The ion-exchange membrane used in the patch material of the present invention may be an ion-exchange membrane produced by a method other than the method described above, as long as the membrane has a surface roughness of 7 μm or less. Such an ion-exchange membrane can be exemplified by an ion-exchange membrane produced by infiltrating an ion-exchange group-possessing polymer into a porous membrane, and an ion-exchange membrane produced by infiltrating an ion-exchange group-possessing polymerizable monomer into a porous membrane and then polymerizing the polymerizable monomer.

The patch of the present invention comprises at least an ion-exchange membrane having a surface roughness of 7 μm or less and an ionic medicine impregnated into the ion-exchange membrane. As to the method for production of the patch, there is no particular restriction.

As an ordinary production method, there can be mentioned, for example, a method which comprises dissolving an ionic medicine to be impregnated, in a solvent and impregnating the resulting solution into an ion-exchange membrane. As the solvent, water or an alcohol (e.g. ethanol) is preferred. As necessary, the concentration of ionic medicine in ion-exchange membrane may be controlled by, after impregnation of the solution into the ion-exchange membrane, drying the membrane for removal of the solvent therefrom.

As the method for impregnating the ionic medicine into the ion-exchange membrane, there can be mentioned, besides the above-mentioned method of impregnating an ionic medicine into an ion-exchange membrane, a method of, for example, coating or spraying an ionic medicine solution on an ion-exchange membrane.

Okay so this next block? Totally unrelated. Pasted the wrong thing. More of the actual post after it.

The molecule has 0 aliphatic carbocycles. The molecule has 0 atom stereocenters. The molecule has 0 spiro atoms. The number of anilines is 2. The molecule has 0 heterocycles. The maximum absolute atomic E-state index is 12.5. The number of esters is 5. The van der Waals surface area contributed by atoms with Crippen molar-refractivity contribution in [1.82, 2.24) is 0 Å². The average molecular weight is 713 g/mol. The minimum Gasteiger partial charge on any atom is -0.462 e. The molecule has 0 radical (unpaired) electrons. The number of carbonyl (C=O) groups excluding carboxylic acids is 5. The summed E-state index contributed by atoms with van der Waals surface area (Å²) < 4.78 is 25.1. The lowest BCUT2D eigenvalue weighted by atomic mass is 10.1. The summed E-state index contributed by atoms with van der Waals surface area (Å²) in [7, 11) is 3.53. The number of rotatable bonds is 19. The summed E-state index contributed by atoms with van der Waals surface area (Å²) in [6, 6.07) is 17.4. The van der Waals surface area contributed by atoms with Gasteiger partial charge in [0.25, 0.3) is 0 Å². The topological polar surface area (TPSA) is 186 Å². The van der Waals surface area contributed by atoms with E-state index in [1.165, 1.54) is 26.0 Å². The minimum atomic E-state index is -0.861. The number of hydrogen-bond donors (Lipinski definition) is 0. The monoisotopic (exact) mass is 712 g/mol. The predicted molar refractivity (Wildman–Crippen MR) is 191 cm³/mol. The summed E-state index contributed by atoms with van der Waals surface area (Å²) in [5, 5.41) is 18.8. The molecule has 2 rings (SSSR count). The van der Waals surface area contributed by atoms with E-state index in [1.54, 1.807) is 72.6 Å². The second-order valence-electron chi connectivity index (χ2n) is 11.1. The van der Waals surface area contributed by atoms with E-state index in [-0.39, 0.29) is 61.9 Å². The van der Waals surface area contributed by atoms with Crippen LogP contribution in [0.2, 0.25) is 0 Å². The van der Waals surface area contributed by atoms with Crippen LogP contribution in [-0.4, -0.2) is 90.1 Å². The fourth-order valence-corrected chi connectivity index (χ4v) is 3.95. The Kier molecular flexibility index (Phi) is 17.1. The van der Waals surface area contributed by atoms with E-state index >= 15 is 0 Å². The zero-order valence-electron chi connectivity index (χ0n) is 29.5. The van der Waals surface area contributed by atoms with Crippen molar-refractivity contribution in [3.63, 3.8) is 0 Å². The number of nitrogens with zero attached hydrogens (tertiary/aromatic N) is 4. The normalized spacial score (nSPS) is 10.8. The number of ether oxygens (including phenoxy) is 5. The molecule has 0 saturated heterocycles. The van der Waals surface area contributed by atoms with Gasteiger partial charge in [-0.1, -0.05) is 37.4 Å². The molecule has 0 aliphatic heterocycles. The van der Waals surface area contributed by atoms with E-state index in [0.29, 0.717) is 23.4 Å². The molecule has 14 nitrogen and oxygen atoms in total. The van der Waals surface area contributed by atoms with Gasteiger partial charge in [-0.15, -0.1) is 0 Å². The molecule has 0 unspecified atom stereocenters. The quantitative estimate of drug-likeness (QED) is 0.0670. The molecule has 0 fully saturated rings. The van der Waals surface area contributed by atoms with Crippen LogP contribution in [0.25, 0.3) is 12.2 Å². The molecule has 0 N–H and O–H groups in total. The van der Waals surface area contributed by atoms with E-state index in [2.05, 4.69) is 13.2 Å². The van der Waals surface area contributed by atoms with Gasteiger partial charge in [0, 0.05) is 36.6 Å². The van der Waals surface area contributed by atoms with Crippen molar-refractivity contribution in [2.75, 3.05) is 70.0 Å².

When an ionic medicine-containing layer (described later) is formed on the ion-exchange membrane, the ionic medicine contained in the layer is fed into the ion-exchange membrane through the interface between the ion-exchange membrane and the ionic medicine-containing layer. Thereby, a patch of the present invention is formed.

The patch of the present invention may comprise only an ion-exchange membrane having a surface roughness of 7 μm or less and an ionic medicine impregnated into the ion-exchange membrane; in other words, the present patch material may be constituted by an ionic medicine-impregnated ion-exchange membrane alone.

However, in order to extend the period of medicine administration, an ionic medicine-containing layer may be formed on a side of the above ion-exchange membrane opposite to its side having a part to be contacted with a living body. In this case, infiltration of ionic medicine into ion-exchange membrane takes place after the production of a patch material during its storage or use even when there is used an ion-exchange membrane containing no ionic medicine, as mentioned previously.

As the ionic medicine-containing layer, there may be used a medicine-containing layer ordinarily used in transdermal administration, with no restriction. That is, the ionic medicine-containing layer can be exemplified by a solution itself, obtained by dissolving an ionic medicine in a solvent such as water, ethanol or the like; and a layer obtained by impregnating this solution into a gel of a polyvinyl alcohol, a polyvinyl pyrrolidone or the like, a porous membrane, a gauze, a paper or the like.

The patch of the present invention may further comprise a solvent-substantially-impermeable sheathing material at the outer surface in order to prevent the ion-exchange membrane or the ionic medicine-containing layer from drying, or an adhesive layer at the periphery in order to increase the adhesivity with the surface of a living body.